Well, I’ve been in this country for about 8 months now, and I finally feel as if I have the authority required to write a definitive list of what’s better in Australia. (And inversely, what’s worse.)
I can buy a palatable bottle of wine for $5. I can buy a good bottle of wine for $12. Hell, I can buy an absolutely quaffable bag of the shit for less than $20. Put this together with BYO restaurants and you have a recipe for success.
It’s cheaper than water here. I once bought a 1kg block of cheese on sale for $5. My household is in the midst of a veritable Rennaisance du Fromage. I’m putting cheese in foods that I’ve never put cheese in before. You don’t even know what can be done with cheese until the oppressive confines of cost have been lifted. The next (or first?) Shakespeare of Cheese could be living in Canada right now, unable to ply his art for fear of financial ruin.
Jaywalking is not illegal here, unless you do it at a cross walk. For real. You need to be 30m away from a designated cross walk if you want to jaywalk. Not that I’ve ever been ticketed in Vancouver for this, but I have always lived in fear of it. With every illegal step I take, my hands grow clammier and my heart beats faster. This is not so in Perth; I cross roads with fucking aplomb.
Words & Names
Reckon, heaps, singlet, beanie. Words are more fun in Australia. And names, too! Everybody in Australia has agreed upon certain nicknames for pretty much everybody. Is your name Derek? People will casually refer to you as “Dezza” all the time. Are you Sarah? Well, on occasion you’re Sas. Maybe your last name is Dobson. If it is, you’re Dobbo. I assume there must be a codified list somewhere, because everybody I’ve met seems to know exactly what a person’s nickname should be without ever being told.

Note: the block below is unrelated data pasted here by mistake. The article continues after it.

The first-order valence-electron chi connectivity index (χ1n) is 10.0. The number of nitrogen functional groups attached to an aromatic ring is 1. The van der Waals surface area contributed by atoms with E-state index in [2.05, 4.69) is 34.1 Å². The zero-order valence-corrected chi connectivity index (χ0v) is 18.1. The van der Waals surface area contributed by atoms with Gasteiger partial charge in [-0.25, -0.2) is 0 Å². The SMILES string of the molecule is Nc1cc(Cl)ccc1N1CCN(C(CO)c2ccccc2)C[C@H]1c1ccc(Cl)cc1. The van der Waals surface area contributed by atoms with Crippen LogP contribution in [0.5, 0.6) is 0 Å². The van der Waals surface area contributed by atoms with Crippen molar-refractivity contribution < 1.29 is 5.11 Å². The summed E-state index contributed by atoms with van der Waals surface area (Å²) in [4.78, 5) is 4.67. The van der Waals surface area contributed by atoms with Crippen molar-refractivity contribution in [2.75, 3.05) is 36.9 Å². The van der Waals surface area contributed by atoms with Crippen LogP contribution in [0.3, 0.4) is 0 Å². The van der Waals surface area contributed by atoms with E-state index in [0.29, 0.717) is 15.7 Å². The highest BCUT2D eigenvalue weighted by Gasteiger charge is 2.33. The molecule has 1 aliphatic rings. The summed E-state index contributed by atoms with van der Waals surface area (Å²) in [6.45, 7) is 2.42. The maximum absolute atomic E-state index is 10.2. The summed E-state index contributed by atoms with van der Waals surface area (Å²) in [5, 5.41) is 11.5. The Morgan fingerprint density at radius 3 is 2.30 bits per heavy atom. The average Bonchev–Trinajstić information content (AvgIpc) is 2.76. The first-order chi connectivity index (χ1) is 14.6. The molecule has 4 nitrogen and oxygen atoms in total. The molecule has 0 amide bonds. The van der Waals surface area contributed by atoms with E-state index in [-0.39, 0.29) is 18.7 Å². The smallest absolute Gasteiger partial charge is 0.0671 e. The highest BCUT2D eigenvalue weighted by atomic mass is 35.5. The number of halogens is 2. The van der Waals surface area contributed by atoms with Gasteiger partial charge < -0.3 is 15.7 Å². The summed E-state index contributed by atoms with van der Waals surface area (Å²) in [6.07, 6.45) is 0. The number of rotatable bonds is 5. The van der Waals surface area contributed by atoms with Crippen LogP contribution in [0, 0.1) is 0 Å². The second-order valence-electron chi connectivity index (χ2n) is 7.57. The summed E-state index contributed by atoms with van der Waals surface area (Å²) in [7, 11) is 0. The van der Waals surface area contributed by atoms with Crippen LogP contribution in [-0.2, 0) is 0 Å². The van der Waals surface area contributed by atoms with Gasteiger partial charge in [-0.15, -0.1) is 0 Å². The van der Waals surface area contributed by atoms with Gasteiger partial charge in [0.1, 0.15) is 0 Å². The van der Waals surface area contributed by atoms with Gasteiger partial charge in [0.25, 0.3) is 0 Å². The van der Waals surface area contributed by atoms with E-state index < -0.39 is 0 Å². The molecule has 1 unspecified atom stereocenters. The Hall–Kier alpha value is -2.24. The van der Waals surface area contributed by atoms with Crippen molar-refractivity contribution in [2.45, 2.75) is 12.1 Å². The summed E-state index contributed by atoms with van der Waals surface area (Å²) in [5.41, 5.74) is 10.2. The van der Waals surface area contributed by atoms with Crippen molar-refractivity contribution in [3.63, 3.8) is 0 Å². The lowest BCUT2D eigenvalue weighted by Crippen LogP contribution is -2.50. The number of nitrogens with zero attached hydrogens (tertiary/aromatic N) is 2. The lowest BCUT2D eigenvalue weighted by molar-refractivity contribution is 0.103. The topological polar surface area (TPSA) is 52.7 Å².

Do you know how much money I make to sit in a comfy chair in a pleasant office and perform incredibly easy tasks? $25/hr. This isn’t a particularly good wage here, it’s just normal. Even if you work at McDonald’s you make something like $18/hr. This is one of the reasons you’re never expected to tip anyone: because they all get paid a living wage.
Every type of booze that isn’t wine
It’s expensive. Like, prohibitively expensive. A carton of beer is usually $40. It can get up to $65 for a craft beer. A bottle of off-brand gin called “Houndstooth” over $30. Basically I just drink a lot of wine.
There are two styles of clothes available in most stores: dickhead and surfer. They might sound like the same thing, but there is a subtle difference. If you’re a dickhead, you wear regular fit jeans, some horrible shoes and a graphic t-shirt. If you’re a surfer, you wear flip-flops, board shorts and a graphic t-shirt. And by graphic t-shirts, I don’t mean like ones from the internet with a funny picture on them, or ones that have a band on them, or ones with an obscure pop culture reference on them… I mean like ones with random photographs and french words emblazoned on them.
Northbridge is to Perth as the Granville Strip is to Vancouver. Except it’s like 7 billion times worse. On a Friday or Saturday night, it’s like walking through a war zone. You will probably see blood on the pavement at least once. You will probably be accosted by gentlemen interested in melee combat. You will probably see bouncers detaining a dude that knocked out another dude with one punch because he gave the first dude’s missus a suggestive glance. I’ve read there’s a pretty big problem with speed in Perth, which would explain a lot of what’s going on there. But still, what the fuck?
Availability of Canadian delicacies.
This isn’t really fair, because Vancouver is obviously going to have a better selection of Canadian delicacies than Perth. But still… Here is a short list of things that Canadians should never take for granted: Hawkins Cheesies, Old Style Pilsner, Clamato Juice and Root Beer.
Sunday, Monday & Tuesday
There’s not a lot to do here. Stuff closes early. I think it’s just a Perth thing though, so I won’t ding all of Australia for it.